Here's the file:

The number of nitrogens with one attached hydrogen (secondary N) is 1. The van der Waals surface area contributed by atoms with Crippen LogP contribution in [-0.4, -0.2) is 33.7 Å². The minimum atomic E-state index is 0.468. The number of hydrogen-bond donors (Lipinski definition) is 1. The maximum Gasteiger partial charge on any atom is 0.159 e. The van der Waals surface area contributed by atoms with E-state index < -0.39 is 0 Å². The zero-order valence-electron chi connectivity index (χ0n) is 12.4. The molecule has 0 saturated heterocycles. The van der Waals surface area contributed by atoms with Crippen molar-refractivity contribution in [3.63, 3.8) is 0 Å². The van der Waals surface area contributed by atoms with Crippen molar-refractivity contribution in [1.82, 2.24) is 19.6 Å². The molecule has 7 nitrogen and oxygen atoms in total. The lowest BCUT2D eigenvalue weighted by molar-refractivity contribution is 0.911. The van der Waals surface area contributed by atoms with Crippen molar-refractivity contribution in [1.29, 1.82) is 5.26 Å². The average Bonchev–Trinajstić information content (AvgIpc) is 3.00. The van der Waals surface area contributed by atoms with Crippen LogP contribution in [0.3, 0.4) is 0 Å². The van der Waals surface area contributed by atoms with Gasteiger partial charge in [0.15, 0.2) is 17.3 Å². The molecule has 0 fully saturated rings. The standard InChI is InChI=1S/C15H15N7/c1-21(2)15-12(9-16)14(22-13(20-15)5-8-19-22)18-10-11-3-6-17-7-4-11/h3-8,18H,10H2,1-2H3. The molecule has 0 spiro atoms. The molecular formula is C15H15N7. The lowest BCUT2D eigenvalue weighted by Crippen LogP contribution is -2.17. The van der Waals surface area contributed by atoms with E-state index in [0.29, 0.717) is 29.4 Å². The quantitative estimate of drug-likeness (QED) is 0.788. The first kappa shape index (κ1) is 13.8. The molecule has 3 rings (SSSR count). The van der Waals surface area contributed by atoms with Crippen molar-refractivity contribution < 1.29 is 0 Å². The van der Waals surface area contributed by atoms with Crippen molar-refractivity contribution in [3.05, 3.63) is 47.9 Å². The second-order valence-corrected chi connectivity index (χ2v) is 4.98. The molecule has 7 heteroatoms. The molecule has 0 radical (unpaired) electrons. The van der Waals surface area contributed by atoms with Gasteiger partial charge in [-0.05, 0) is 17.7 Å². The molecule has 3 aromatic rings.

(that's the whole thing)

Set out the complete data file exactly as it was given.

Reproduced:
The number of nitrogens with one attached hydrogen (secondary N) is 1. The van der Waals surface area contributed by atoms with Crippen LogP contribution in [-0.4, -0.2) is 33.7 Å². The minimum atomic E-state index is 0.468. The number of hydrogen-bond donors (Lipinski definition) is 1. The maximum Gasteiger partial charge on any atom is 0.159 e. The van der Waals surface area contributed by atoms with E-state index < -0.39 is 0 Å². The zero-order valence-electron chi connectivity index (χ0n) is 12.4. The molecule has 0 saturated heterocycles. The van der Waals surface area contributed by atoms with Crippen molar-refractivity contribution in [3.63, 3.8) is 0 Å². The van der Waals surface area contributed by atoms with Crippen molar-refractivity contribution in [1.82, 2.24) is 19.6 Å². The molecule has 7 nitrogen and oxygen atoms in total. The lowest BCUT2D eigenvalue weighted by molar-refractivity contribution is 0.911. The van der Waals surface area contributed by atoms with Crippen molar-refractivity contribution in [1.29, 1.82) is 5.26 Å². The average Bonchev–Trinajstić information content (AvgIpc) is 3.00. The van der Waals surface area contributed by atoms with Crippen LogP contribution in [0.3, 0.4) is 0 Å². The van der Waals surface area contributed by atoms with Gasteiger partial charge in [0.15, 0.2) is 17.3 Å². The molecule has 0 fully saturated rings. The standard InChI is InChI=1S/C15H15N7/c1-21(2)15-12(9-16)14(22-13(20-15)5-8-19-22)18-10-11-3-6-17-7-4-11/h3-8,18H,10H2,1-2H3. The molecule has 0 spiro atoms. The molecular formula is C15H15N7. The lowest BCUT2D eigenvalue weighted by Crippen LogP contribution is -2.17. The van der Waals surface area contributed by atoms with E-state index in [0.29, 0.717) is 29.4 Å². The quantitative estimate of drug-likeness (QED) is 0.788. The first kappa shape index (κ1) is 13.8. The molecule has 3 rings (SSSR count). The van der Waals surface area contributed by atoms with Crippen molar-refractivity contribution < 1.29 is 0 Å². The van der Waals surface area contributed by atoms with Crippen molar-refractivity contribution in [3.05, 3.63) is 47.9 Å². The second-order valence-corrected chi connectivity index (χ2v) is 4.98. The molecule has 7 heteroatoms. The molecule has 0 radical (unpaired) electrons. The van der Waals surface area contributed by atoms with Gasteiger partial charge in [-0.05, 0) is 17.7 Å². The molecule has 3 aromatic rings.